The very awesome MI-5 Margaret, last seen getting her Slitheen ass blown off in "World War Three," turns out to have teleported at the last second and spent the last six months becoming Mayor of Cardiff. The Doctor, Rose, and Captain Jack TARDIS into town in order to refuel off the energy of the closed Rift from "The Unquiet Dead," meeting up with Mickey and impressing upon him that they are now bad-asses and a very special club for special people. The four of them figure out Margaret's still around and track her down; Mickey sucks some more. Margaret explains her plan to blow up Cardiff with a Bad As Designed nuclear plant, releasing enough energy that she can literally surf the wave away from Earth, and the Doctor notices the Bad Wolf issue for the first time. The crew takes her back to the TARDIS, planning to drop her off on her home planet once they've finished refueling -- which she explains will lead to her torture and execution. Mickey and Rose have an obnoxious and unending conversation about what a jerk Rose has been to him, and what a jerk he is for being cool with it, and are generally worthless for yet another episode in a row. Meanwhile, the Doctor takes Margaret on a date -- a last meal of sorts -- and avoids her numerous murder attempts with a hilarious Ã©lan. Less hilarious are the things Margaret and the Doctor have in common: mass murder, sneakiness, quick reflexes, and the desperate need for a second chance. Her pleas for clemency fall on mostly deaf but quite large ears, but when stuff starts going down with the Rift, everybody runs back to the TARDIS, and Margaret twirls her moustache anew and holds Rose hostage. The Doctor introduces Margaret to the TARDIS, something lovely happens, and Margaret is reduced to an egg. As the gang returns her home for a fresh start, Rose wonders if it's possible to start over again so cleanly with Mickey -- and whether she wants to. It's also possible, though seemingly unlikely, that she also realizes she's kind of a dick. This episode features hella nods to continuity both within this season and throughout the legacy, is touching and funny, and leads directly to the two-part finale, starting with "Bad Wolf" two weeks from now. Friggin' SciFi.
Six months ago, in London, several high-ranking British politicians, including the Prime Minister, were skinned and used as disguises by members of the mercenary Slitheen clan from Raxacoricofallapatorious. They faked an alien invasion in order to concentrate the world's UFO experts, and then killed almost all of them to keep their true goal -- destruction of the Earth so they could sell off the remains -- a secret. Mickey and the Doctor fired a few missiles on 10 Downing Street, and brought it down around the Slitheen, presumably killing them.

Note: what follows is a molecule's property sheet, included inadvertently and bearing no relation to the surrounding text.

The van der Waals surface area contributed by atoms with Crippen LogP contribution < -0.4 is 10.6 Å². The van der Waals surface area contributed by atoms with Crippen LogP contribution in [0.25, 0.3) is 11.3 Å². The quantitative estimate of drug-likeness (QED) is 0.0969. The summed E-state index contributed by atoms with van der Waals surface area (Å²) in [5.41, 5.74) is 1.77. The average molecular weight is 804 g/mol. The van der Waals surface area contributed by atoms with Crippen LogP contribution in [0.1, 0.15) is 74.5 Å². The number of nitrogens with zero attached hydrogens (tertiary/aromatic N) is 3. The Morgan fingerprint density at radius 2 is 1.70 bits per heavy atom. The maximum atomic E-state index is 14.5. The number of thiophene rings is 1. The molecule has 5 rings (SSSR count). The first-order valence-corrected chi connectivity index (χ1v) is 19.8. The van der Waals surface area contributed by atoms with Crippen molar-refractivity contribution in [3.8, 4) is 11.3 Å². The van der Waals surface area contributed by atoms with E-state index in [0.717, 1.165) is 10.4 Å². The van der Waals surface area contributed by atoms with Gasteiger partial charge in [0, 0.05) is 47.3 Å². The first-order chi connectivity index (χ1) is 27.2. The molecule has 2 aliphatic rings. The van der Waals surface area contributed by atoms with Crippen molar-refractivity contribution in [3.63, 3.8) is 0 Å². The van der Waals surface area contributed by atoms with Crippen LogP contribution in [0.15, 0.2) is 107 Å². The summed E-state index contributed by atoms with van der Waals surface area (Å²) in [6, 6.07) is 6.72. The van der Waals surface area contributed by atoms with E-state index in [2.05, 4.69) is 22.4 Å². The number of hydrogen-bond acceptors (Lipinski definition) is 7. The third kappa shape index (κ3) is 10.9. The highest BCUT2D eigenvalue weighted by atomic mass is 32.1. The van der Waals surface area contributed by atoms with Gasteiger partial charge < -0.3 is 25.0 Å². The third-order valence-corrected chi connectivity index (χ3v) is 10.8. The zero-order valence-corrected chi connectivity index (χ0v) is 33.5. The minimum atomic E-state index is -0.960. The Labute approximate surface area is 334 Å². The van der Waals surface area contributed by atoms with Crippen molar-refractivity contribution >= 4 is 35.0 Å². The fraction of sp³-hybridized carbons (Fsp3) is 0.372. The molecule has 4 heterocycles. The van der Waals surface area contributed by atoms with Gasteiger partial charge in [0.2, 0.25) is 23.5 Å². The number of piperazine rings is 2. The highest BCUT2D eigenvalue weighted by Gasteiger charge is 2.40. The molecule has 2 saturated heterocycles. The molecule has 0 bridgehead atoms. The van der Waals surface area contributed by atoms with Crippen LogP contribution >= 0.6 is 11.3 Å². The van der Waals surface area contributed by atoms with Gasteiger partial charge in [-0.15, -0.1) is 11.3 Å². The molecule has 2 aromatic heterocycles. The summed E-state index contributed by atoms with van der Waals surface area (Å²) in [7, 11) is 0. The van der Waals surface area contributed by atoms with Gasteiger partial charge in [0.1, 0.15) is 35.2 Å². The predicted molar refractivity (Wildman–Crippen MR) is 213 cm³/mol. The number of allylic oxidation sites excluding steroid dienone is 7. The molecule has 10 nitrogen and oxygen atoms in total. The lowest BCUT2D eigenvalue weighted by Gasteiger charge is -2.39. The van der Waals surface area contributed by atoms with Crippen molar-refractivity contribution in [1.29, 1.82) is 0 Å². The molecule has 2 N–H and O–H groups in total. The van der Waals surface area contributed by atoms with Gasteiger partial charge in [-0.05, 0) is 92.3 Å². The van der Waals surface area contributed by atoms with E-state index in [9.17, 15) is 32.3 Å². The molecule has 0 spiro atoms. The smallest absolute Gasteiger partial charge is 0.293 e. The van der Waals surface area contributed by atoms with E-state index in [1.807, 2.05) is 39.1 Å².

About 130 years ago, in Cardiff, Wales, a group of hungry spirits called the Gelth -- dispossessed by the Time War, which destroyed their world -- attempted to gain access, by way of an interdimensional Rift, to our world, where they hoped to inhabit the bodies of the dead. In their haste and greed, they threatened to turn all the world into zombies for their use. A young psychic woman laid down her life to close the Rift and stop their invasion, but it would seem to have left a scar.
Now, we're back in Cardiff, at the Wales Millennium Centre -- a performing arts complex that opened in November 2004. It was basically built because Wales always gets the shit end and can't help but push back sometimes. The top level's bar and lounge has windows that are letters; at night, the words light up, and we'll be seeing them a lot, throughout the episode. It's a double inscription written by the Welsh poet Gwyneth Lewis: "Creu Gwir fel gwydr o ffwrnais awen -- In these stones, horizons sing." In the literature, you find that Wales is second only to Cornwall in terms of strange doorways into other places. Thanks to the Gelth, the stones beneath their feet in Cardiff sing with the literal horizons of new worlds. Lots of charming and hopeful double-language signs and things in Wales; lots of insistence that a speaking population smaller than that of metropolitan Houston constitutes a living language, and not an archaic beauty. Don't call Welsh a dead language, by any definition linguistic or otherwise, unless you'd like to redefine "pedantry" in a pound or two of email. Mark my words. But it is a lovely language, and a lovely inscription. The first bit means, "Creating truth like glass from a furnace of inspiration." In other words: what the Doctor's been doing since the first time we met him.